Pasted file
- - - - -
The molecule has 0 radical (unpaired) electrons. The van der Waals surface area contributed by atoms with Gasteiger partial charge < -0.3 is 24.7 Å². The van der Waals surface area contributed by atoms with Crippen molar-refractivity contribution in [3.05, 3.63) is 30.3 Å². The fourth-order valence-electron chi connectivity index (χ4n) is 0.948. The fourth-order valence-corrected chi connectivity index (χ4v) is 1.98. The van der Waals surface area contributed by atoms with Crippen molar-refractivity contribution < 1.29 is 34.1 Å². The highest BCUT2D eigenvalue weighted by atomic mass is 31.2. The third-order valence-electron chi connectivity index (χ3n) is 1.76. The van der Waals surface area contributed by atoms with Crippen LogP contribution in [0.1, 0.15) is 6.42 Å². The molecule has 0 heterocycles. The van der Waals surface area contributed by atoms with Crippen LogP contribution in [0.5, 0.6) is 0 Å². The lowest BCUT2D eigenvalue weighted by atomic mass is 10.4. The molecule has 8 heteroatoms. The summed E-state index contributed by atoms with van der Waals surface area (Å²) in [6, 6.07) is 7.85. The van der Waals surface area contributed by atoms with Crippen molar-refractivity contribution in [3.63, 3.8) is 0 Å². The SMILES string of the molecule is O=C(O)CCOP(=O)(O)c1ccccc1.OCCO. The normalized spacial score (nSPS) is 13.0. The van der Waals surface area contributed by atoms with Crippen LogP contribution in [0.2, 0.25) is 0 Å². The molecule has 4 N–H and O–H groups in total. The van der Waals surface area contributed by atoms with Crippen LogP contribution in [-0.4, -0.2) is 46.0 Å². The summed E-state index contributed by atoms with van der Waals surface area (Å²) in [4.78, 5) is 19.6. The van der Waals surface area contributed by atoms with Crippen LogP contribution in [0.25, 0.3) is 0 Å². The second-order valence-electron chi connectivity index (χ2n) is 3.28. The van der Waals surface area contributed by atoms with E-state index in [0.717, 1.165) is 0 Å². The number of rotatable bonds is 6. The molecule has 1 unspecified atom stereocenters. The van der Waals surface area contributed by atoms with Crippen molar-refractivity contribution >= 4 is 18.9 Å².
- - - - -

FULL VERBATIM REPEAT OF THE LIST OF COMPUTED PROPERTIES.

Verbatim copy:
The molecule has 0 radical (unpaired) electrons. The van der Waals surface area contributed by atoms with Gasteiger partial charge < -0.3 is 24.7 Å². The van der Waals surface area contributed by atoms with Crippen molar-refractivity contribution in [3.05, 3.63) is 30.3 Å². The fourth-order valence-electron chi connectivity index (χ4n) is 0.948. The fourth-order valence-corrected chi connectivity index (χ4v) is 1.98. The van der Waals surface area contributed by atoms with Crippen molar-refractivity contribution < 1.29 is 34.1 Å². The highest BCUT2D eigenvalue weighted by atomic mass is 31.2. The third-order valence-electron chi connectivity index (χ3n) is 1.76. The van der Waals surface area contributed by atoms with Crippen LogP contribution in [0.1, 0.15) is 6.42 Å². The molecule has 0 heterocycles. The van der Waals surface area contributed by atoms with Crippen LogP contribution in [0.5, 0.6) is 0 Å². The lowest BCUT2D eigenvalue weighted by atomic mass is 10.4. The molecule has 8 heteroatoms. The summed E-state index contributed by atoms with van der Waals surface area (Å²) in [6, 6.07) is 7.85. The van der Waals surface area contributed by atoms with Crippen molar-refractivity contribution in [3.63, 3.8) is 0 Å². The SMILES string of the molecule is O=C(O)CCOP(=O)(O)c1ccccc1.OCCO. The normalized spacial score (nSPS) is 13.0. The van der Waals surface area contributed by atoms with Crippen LogP contribution in [0.2, 0.25) is 0 Å². The molecule has 4 N–H and O–H groups in total. The van der Waals surface area contributed by atoms with Crippen LogP contribution in [-0.4, -0.2) is 46.0 Å². The summed E-state index contributed by atoms with van der Waals surface area (Å²) in [4.78, 5) is 19.6. The van der Waals surface area contributed by atoms with Crippen LogP contribution in [0.25, 0.3) is 0 Å². The second-order valence-electron chi connectivity index (χ2n) is 3.28. The van der Waals surface area contributed by atoms with E-state index in [0.717, 1.165) is 0 Å². The number of rotatable bonds is 6. The molecule has 1 unspecified atom stereocenters. The van der Waals surface area contributed by atoms with Crippen molar-refractivity contribution >= 4 is 18.9 Å².